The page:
Small reservoirs are structures that capture and store runoff at catchment level. The surface area of majority of these reservoirs ranges from 3 to 30 ha. In Burkina Faso, a small reservoir is defined by the height of the dam, which should be below 10 m. They have multiple uses: irrigation during dry spells, fishing, livestock watering, domestic use and groundwater recharge through increased infiltration. Although one of the major uses of small reservoirs in the Volta River Basin is for livestock watering, there is limited information, if any, on how livestock management practices affect this use. This study was conducted in communities using five small reservoirs (Bagyalgo, Soumyalga, Goinre, Ninighi and Thiou) in Yatenga Province of Burkina Faso in the Volta River Basin. The aim of the study was to document the multiple uses of small reservoirs in the study sites with an emphasis on access to, and use by, livestock, and conflicts that arise over the use of these reservoirs. Specifically, the objectives of this study are to: (i) document the multiple uses of small reservoirs with a focus on how livestock management practices affect this use; and (ii) identify the proximate and long-term causes of livestock-related conflicts with regard to multiple uses of small reservoirs and strategies to manage them. The results of this study have confirmed the commonly reported trend of the increasing use of the small reservoirs for vegetable production, even though most of the small reservoirs were initially constructed for livestock watering. The competition for use of these small reservoirs for vegetable production and livestock watering is the main challenge to the management of these reservoirs in the study sites. Adult males and boys accounted for at least 60% of the users of small reservoirs in this study. Livestock watering was carried out mainly by adult males and boys, whereas the use of small reservoirs for domestic purposes was dominated by adult females and girls. In addition to the provision of water for livestock, small reservoirs also contributed to supplying feed resources for livestock by providing green forage in the dry season, which accounted for at least 5% of the total dry matter feed. None of the five small reservoirs in the study were used for fodder production. Increased competition over the use of small reservoirs, damage caused by livestock to irrigated crops and vegetables, and an increased number of livestock using the small reservoirs were ranked as the most important causes of conflict. However, most cases of conflict over the use of the small reservoirs were resolved at the community level. Peaceful coexistence in the use of the small reservoirs for vegetable production and livestock watering is essential for reducing the incidence of conflict, and this will require engagement of key stakeholders such as vegetable growers’ associations and livestock keepers’ associations. .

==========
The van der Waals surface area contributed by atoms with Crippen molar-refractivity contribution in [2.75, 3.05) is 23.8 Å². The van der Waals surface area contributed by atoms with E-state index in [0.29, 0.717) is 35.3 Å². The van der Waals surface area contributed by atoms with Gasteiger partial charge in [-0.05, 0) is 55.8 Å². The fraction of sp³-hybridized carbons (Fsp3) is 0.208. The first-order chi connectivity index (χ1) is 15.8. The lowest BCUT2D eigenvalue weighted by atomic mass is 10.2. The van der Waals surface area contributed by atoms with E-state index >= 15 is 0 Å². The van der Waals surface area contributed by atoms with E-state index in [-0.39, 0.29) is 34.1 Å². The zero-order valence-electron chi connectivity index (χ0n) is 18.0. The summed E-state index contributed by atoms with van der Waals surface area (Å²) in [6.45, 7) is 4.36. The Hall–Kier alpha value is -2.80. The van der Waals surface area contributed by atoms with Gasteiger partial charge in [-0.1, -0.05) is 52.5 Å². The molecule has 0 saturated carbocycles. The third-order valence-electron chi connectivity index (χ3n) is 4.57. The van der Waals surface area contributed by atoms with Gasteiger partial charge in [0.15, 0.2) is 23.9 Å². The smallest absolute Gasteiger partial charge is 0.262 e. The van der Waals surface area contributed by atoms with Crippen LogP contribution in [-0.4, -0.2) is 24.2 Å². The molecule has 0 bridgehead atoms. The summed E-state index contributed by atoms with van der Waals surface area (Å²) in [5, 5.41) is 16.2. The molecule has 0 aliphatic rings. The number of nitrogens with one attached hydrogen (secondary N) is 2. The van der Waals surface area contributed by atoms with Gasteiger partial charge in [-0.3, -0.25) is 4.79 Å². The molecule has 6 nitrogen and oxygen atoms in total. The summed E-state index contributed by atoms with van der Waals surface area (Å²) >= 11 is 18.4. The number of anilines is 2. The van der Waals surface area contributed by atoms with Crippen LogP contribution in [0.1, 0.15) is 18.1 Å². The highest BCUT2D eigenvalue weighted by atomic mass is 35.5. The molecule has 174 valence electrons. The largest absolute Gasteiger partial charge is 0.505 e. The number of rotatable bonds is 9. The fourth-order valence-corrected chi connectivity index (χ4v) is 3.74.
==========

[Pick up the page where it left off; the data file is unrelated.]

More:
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Measuring the impact of multiple-use water services in Tanzania and Burkina Faso: water service quality, nutrition, and health
From 29th of Nov till the 1st of December the 7th Rural Water Supply Network Forum was held in Abidjan. During this Forum, one of the topics discussed was the understanding of the type of demand that rural people have for water use, making extensive reference to the issue of multiple-use water services.

This discussion included also the following paper on the impact of multiple-use water services in Tanzania and Burkina Faso by Sarah Marks et al; Multiple-use water services (MUS) is an integrated service delivery approach that takes into account  households' full range of water needs. Past studies have shown the benefits of MUS in terms of enhancing income and livelihoods diversification. However, little is known about whether MUS is associated with improved health, nutrition, or water service quality. We used a matched control design dietary diversity among rural households receiving MUS through two large-scale water supply programs in Burkina Faso and Tanzania. Data was collected from 2,704 households representing five MUS typologies and a control group. Key informant interviews, focus group discussions, and water quality testing were also conducted. Comparisons across different MUS household typologies and the control group reveal a consistent positive trend regarding the benefits of MUS one to four years after project implementation. Households receiving MUS have experienced fewer injuries, enhanced food security, and use more reliable and safe water sources. These results contribute to a growing global evidence base regarding the variety of benefits associated with higher levels of water services in rural communities.
» Read More
Interested in joining the MUS Group? Check out the MUS Group website for more details or contact Stef Smits (secretary) or Barbara van Koppen (coordinator).

Have MUS-related news? Share it here and on the MUS Group website. Send your stories, announcements, publications to Stef Smits.

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This newsletter is distributed by IRC International Water and Sanitation Centre on behalf of the MUS Group.